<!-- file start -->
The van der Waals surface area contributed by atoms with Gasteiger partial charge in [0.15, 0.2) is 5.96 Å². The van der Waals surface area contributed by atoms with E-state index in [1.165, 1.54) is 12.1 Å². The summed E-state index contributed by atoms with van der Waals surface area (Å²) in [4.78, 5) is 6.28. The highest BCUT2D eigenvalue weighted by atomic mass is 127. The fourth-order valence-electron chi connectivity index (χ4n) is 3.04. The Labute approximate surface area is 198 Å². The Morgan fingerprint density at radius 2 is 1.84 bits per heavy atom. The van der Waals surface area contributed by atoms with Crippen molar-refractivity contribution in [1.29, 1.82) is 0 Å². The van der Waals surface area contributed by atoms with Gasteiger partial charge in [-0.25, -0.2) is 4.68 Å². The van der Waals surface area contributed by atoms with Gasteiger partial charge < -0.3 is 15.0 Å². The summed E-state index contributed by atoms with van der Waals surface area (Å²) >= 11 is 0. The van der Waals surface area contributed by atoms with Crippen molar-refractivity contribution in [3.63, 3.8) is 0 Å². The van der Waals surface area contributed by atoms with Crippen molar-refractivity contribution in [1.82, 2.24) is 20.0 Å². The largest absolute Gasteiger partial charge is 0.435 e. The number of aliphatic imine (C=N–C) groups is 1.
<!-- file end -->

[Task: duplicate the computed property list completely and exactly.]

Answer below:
The van der Waals surface area contributed by atoms with Gasteiger partial charge in [0.15, 0.2) is 5.96 Å². The van der Waals surface area contributed by atoms with E-state index in [1.165, 1.54) is 12.1 Å². The summed E-state index contributed by atoms with van der Waals surface area (Å²) in [4.78, 5) is 6.28. The highest BCUT2D eigenvalue weighted by atomic mass is 127. The fourth-order valence-electron chi connectivity index (χ4n) is 3.04. The Labute approximate surface area is 198 Å². The Morgan fingerprint density at radius 2 is 1.84 bits per heavy atom. The van der Waals surface area contributed by atoms with Crippen molar-refractivity contribution in [1.29, 1.82) is 0 Å². The van der Waals surface area contributed by atoms with Gasteiger partial charge in [-0.25, -0.2) is 4.68 Å². The van der Waals surface area contributed by atoms with Gasteiger partial charge < -0.3 is 15.0 Å². The summed E-state index contributed by atoms with van der Waals surface area (Å²) >= 11 is 0. The van der Waals surface area contributed by atoms with Crippen molar-refractivity contribution in [3.63, 3.8) is 0 Å². The van der Waals surface area contributed by atoms with Crippen molar-refractivity contribution in [1.82, 2.24) is 20.0 Å². The largest absolute Gasteiger partial charge is 0.435 e. The number of aliphatic imine (C=N–C) groups is 1.